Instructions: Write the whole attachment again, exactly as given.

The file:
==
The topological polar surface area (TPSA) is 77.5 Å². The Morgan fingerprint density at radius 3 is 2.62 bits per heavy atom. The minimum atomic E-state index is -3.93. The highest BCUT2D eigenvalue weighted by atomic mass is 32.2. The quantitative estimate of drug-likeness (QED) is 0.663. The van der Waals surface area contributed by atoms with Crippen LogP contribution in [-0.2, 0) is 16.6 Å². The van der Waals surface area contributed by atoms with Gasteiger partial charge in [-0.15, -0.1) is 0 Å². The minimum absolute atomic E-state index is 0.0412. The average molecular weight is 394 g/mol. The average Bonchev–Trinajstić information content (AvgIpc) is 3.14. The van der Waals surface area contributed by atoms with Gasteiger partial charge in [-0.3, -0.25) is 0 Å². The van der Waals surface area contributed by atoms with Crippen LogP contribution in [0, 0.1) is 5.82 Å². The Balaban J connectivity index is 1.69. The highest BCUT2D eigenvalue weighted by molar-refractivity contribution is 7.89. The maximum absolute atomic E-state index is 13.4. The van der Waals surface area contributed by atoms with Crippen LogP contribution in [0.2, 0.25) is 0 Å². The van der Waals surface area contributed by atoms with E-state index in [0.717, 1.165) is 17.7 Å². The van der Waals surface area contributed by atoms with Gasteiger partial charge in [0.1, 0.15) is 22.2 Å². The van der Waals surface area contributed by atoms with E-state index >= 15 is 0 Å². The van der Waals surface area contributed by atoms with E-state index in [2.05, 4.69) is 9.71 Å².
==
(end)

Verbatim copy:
The topological polar surface area (TPSA) is 77.5 Å². The Morgan fingerprint density at radius 3 is 2.62 bits per heavy atom. The minimum atomic E-state index is -3.93. The highest BCUT2D eigenvalue weighted by atomic mass is 32.2. The quantitative estimate of drug-likeness (QED) is 0.663. The van der Waals surface area contributed by atoms with Crippen LogP contribution in [-0.2, 0) is 16.6 Å². The van der Waals surface area contributed by atoms with Gasteiger partial charge in [-0.15, -0.1) is 0 Å². The minimum absolute atomic E-state index is 0.0412. The average molecular weight is 394 g/mol. The average Bonchev–Trinajstić information content (AvgIpc) is 3.14. The van der Waals surface area contributed by atoms with Gasteiger partial charge in [-0.3, -0.25) is 0 Å². The van der Waals surface area contributed by atoms with Crippen LogP contribution in [0, 0.1) is 5.82 Å². The Balaban J connectivity index is 1.69. The highest BCUT2D eigenvalue weighted by molar-refractivity contribution is 7.89. The maximum absolute atomic E-state index is 13.4. The van der Waals surface area contributed by atoms with Crippen LogP contribution in [0.2, 0.25) is 0 Å². The van der Waals surface area contributed by atoms with E-state index in [0.717, 1.165) is 17.7 Å². The van der Waals surface area contributed by atoms with Gasteiger partial charge in [0.1, 0.15) is 22.2 Å². The van der Waals surface area contributed by atoms with E-state index >= 15 is 0 Å². The van der Waals surface area contributed by atoms with E-state index in [2.05, 4.69) is 9.71 Å².